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The Barber of Seville (1981)

Not Rated | | Comedy, Music | TV Movie
In a time when operas are often set to different contexts from the ones they were intended for, a philological production has its merits, representing both a rediscovery and a provocation. ... See full summary »

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(libretto), (play) (as Beaumarchais)
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Cast

Credited cast:
Maria Ewing ... Rosina
John Rawnsley ... Figaro
Max René Cossotti ... Conte d'Almaviva
Claudio Desderi ... Bartolo
Catherine McCord ... Berta
Ferruccio Furlanetto ... Basilio
Robert Dean ... Fiorello
Rest of cast listed alphabetically:
Hugh Davies ... Oficial
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Storyline

In a time when operas are often set to different contexts from the ones they were intended for, a philological production has its merits, representing both a rediscovery and a provocation. This Barbiere di Siviglia, which at first sight might appear old-fashioned, restores, in fact, to perfection the setting of an early 19th-centrury Italian theatre. It was a time when the glorious tradition of popular comedy, a direct descendant of the 16th-century "commedia dell'arte", was very much alive, and the singers entertained the audience with humour that was direct and catchy. Bepi Morassi's direction witnesses to the importance of that heritage, based on the improvising skills of actors that came from the common people and needed to communicate concepts of common social life, through colourful costumes, musical instruments and masks modelled on the archetypes of the day. Humour, which here triumphs, makes of this Barbiere di Siviglia, a truly entertaining visual and audio experience.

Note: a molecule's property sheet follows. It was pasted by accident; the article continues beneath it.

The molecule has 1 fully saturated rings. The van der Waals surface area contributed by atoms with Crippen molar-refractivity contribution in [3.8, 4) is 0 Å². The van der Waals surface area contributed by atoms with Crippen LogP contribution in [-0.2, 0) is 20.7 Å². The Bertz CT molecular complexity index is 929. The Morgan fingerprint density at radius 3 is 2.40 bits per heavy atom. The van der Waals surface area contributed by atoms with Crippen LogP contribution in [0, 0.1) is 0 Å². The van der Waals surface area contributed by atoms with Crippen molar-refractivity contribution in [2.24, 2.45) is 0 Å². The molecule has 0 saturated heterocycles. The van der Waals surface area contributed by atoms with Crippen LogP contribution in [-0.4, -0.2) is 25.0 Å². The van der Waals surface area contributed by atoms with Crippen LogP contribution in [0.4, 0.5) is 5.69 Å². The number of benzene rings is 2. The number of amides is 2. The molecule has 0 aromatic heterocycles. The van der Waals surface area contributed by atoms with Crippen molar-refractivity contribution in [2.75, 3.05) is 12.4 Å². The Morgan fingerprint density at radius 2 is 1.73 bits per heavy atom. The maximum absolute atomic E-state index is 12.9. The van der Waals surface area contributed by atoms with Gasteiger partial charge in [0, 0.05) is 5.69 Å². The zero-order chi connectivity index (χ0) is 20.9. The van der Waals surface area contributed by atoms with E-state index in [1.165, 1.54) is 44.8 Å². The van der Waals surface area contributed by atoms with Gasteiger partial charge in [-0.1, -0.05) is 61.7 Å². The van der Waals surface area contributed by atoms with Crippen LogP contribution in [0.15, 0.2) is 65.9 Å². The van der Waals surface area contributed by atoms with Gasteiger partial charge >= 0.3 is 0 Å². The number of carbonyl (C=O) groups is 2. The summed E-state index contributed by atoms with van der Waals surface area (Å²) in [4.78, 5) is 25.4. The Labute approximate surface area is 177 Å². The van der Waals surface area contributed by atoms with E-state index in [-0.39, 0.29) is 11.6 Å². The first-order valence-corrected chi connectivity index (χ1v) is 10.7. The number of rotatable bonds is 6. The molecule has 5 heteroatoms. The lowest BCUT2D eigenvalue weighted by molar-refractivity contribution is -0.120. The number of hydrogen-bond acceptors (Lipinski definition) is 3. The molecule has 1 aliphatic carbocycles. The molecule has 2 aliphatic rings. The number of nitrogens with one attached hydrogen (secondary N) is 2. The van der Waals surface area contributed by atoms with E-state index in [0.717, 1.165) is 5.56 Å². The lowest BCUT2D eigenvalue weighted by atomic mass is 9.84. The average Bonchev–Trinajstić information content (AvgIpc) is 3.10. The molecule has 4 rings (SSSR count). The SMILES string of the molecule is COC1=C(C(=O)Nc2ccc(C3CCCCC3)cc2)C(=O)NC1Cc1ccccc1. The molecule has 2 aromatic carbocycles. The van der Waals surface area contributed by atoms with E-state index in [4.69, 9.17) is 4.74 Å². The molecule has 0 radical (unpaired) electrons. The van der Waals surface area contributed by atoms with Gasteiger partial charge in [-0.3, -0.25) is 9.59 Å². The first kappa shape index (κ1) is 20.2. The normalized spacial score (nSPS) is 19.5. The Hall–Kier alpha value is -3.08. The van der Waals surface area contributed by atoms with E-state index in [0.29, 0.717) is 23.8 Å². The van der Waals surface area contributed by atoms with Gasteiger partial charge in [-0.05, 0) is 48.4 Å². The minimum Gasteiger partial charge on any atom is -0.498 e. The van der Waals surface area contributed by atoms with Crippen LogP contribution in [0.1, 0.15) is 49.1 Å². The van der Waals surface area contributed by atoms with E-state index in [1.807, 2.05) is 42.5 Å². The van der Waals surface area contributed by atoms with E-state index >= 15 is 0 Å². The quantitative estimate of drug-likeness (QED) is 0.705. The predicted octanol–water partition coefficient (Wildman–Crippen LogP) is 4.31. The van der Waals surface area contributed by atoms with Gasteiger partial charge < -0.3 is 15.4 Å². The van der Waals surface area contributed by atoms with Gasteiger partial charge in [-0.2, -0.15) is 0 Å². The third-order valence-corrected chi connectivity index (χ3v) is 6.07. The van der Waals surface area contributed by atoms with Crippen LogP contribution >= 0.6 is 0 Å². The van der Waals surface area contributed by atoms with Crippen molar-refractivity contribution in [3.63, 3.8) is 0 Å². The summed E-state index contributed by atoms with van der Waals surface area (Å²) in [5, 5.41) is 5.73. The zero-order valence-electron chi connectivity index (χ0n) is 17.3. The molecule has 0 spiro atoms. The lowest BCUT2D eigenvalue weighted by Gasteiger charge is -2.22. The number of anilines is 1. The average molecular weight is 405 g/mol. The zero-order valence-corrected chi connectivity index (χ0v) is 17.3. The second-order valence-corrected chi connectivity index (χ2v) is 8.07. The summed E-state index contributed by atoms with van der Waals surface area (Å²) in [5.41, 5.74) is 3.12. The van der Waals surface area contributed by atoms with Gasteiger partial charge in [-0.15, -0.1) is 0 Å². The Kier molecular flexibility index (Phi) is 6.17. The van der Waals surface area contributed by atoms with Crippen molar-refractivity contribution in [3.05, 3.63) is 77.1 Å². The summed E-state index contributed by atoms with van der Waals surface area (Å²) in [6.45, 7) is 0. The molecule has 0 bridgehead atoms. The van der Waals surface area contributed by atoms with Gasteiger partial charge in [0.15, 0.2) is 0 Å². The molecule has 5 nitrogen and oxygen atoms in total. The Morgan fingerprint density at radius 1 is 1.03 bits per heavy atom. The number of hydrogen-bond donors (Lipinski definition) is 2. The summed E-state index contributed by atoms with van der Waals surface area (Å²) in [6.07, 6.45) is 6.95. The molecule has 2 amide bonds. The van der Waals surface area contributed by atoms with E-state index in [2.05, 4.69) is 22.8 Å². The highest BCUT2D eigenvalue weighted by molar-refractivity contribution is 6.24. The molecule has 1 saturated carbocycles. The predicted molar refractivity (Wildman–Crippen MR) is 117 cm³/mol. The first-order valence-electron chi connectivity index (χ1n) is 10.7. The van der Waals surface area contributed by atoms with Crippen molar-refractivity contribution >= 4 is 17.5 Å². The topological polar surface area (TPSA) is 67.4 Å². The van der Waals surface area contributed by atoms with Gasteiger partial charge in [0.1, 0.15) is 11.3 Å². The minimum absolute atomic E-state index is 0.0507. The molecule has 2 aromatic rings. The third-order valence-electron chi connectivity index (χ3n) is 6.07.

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opera | based on play | See All (2) »

Genres:

Comedy | Music

Certificate:

Not Rated
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Also Known As:

Il barbiere di Siviglia  »

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Aspect Ratio:

1.33 : 1
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Did You Know?

Connections

Version of Der Barbier von Sevilla (1973) See more »

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User Reviews

 
Fun with the Barber of Seville
15 July 2011 | by See all my reviews

I love The Barber of Seville, and I have been impressed with a lot of Glyndebourne productions. This is no exception, in fact it was wonderful and great fun. The story with the many comic coincidences is easy to follow and ceaselessly entertaining, and the music is sublime, beautifully played, conducted and sung. The costumes and sets are excellent, the video directing interesting and the staging particularly in the end of act 1 is fun without being too cluttered. The performances are terrific, my favourites being Maria Ewing as Rosina and John Rawnsley as Figaro. But that is not to dispute Max Rene Cosotti as a dashing and lovable Almaviva, Claudio Desderi as a funny and grotesque Bartolo and Ferruccio Furlanetto as a well sung and decently acted Basilio. Overall, a lot of fun. 9/10 Bethany Cox


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